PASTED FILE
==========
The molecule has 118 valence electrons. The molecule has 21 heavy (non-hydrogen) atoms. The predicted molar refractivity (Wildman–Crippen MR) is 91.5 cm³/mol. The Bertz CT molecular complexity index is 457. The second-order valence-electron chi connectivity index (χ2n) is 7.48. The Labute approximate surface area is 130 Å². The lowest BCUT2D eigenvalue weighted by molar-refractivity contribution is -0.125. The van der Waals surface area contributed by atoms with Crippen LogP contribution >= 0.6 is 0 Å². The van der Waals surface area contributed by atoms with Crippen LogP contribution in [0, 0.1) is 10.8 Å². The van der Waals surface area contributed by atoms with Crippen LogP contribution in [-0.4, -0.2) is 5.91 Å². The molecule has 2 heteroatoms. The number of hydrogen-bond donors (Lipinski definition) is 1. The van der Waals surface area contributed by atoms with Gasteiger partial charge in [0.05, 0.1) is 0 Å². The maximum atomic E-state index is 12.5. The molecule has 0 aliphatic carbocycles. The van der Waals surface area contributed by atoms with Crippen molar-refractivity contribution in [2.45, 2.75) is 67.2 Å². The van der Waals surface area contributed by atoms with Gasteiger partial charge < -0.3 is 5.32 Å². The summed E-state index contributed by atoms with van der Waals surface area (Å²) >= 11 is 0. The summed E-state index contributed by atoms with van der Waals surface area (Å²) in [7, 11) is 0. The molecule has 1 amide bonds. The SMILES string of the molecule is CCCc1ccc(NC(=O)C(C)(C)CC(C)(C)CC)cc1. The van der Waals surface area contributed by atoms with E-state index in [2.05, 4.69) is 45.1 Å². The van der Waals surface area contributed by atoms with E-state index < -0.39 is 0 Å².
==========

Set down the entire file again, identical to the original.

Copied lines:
The molecule has 118 valence electrons. The molecule has 21 heavy (non-hydrogen) atoms. The predicted molar refractivity (Wildman–Crippen MR) is 91.5 cm³/mol. The Bertz CT molecular complexity index is 457. The second-order valence-electron chi connectivity index (χ2n) is 7.48. The Labute approximate surface area is 130 Å². The lowest BCUT2D eigenvalue weighted by molar-refractivity contribution is -0.125. The van der Waals surface area contributed by atoms with Crippen LogP contribution >= 0.6 is 0 Å². The van der Waals surface area contributed by atoms with Crippen LogP contribution in [0, 0.1) is 10.8 Å². The van der Waals surface area contributed by atoms with Crippen LogP contribution in [-0.4, -0.2) is 5.91 Å². The molecule has 2 heteroatoms. The number of hydrogen-bond donors (Lipinski definition) is 1. The van der Waals surface area contributed by atoms with Gasteiger partial charge in [0.05, 0.1) is 0 Å². The maximum atomic E-state index is 12.5. The molecule has 0 aliphatic carbocycles. The van der Waals surface area contributed by atoms with Crippen molar-refractivity contribution in [2.45, 2.75) is 67.2 Å². The van der Waals surface area contributed by atoms with Gasteiger partial charge < -0.3 is 5.32 Å². The summed E-state index contributed by atoms with van der Waals surface area (Å²) >= 11 is 0. The summed E-state index contributed by atoms with van der Waals surface area (Å²) in [7, 11) is 0. The molecule has 1 amide bonds. The SMILES string of the molecule is CCCc1ccc(NC(=O)C(C)(C)CC(C)(C)CC)cc1. The van der Waals surface area contributed by atoms with E-state index in [2.05, 4.69) is 45.1 Å². The van der Waals surface area contributed by atoms with E-state index < -0.39 is 0 Å².